Aging


Aging

Fact and Fiction

By Jay Lebow

July/August 1998


ALBERT EINSTEIN, Eubie Blake, Georgia O'Keeffe, Brooke Astor, Bob Hope. It is common to hear that people such as these, who live vital lives into their eighties and nineties, somehow have beat overwhelming odds to achieve a fulfilling old age. The bleak assumption about old age is that it dooms us to being lonely, sick and unproductive. In an effort to develop an empirically based "new gerontology" that moves from such outdated myths about aging to reflect the realities of successful aging today, the MacArthur Foundation Study of Aging in America conducted a wide range of research projects led by an array of scholars over the past decade. The results of the study, presented in Successful Aging by physician John Rowe of Mount Sinai Hospital in New York and psychologist Robert Kahn of the University of Michigan, show that far from being doomed to inevitable decline, the vast majority of older people maintain their health, enjoy good quality of life and contribute substantially to society well into old age.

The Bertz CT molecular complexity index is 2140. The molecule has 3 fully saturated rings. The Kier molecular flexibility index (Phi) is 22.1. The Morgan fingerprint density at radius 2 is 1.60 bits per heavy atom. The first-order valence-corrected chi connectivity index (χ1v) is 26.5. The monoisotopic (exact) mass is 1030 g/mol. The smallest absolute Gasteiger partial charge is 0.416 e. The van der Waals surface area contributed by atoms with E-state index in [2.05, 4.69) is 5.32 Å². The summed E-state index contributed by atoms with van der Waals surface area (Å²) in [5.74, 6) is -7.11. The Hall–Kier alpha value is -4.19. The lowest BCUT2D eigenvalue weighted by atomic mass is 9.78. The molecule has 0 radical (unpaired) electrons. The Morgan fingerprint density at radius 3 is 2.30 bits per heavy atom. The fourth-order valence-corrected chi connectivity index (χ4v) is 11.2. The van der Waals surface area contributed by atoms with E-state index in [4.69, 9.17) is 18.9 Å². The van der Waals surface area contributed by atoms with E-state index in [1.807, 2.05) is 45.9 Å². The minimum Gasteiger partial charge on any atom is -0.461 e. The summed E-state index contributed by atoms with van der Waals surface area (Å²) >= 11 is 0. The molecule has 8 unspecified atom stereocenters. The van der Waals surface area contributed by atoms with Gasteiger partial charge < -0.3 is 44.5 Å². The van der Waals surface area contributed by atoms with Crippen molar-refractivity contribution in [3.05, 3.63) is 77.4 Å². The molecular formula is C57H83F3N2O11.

By examining how older members of our society actually live and looking at what we can learn from people who age successfully, the research study shifted the focus away from the deficits experienced in aging to the factors that permit individuals to function effectively, both physically and mentally, well into old age. The findings debunk many common myths about aging.

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Topic: Aging

Tags: positive aging



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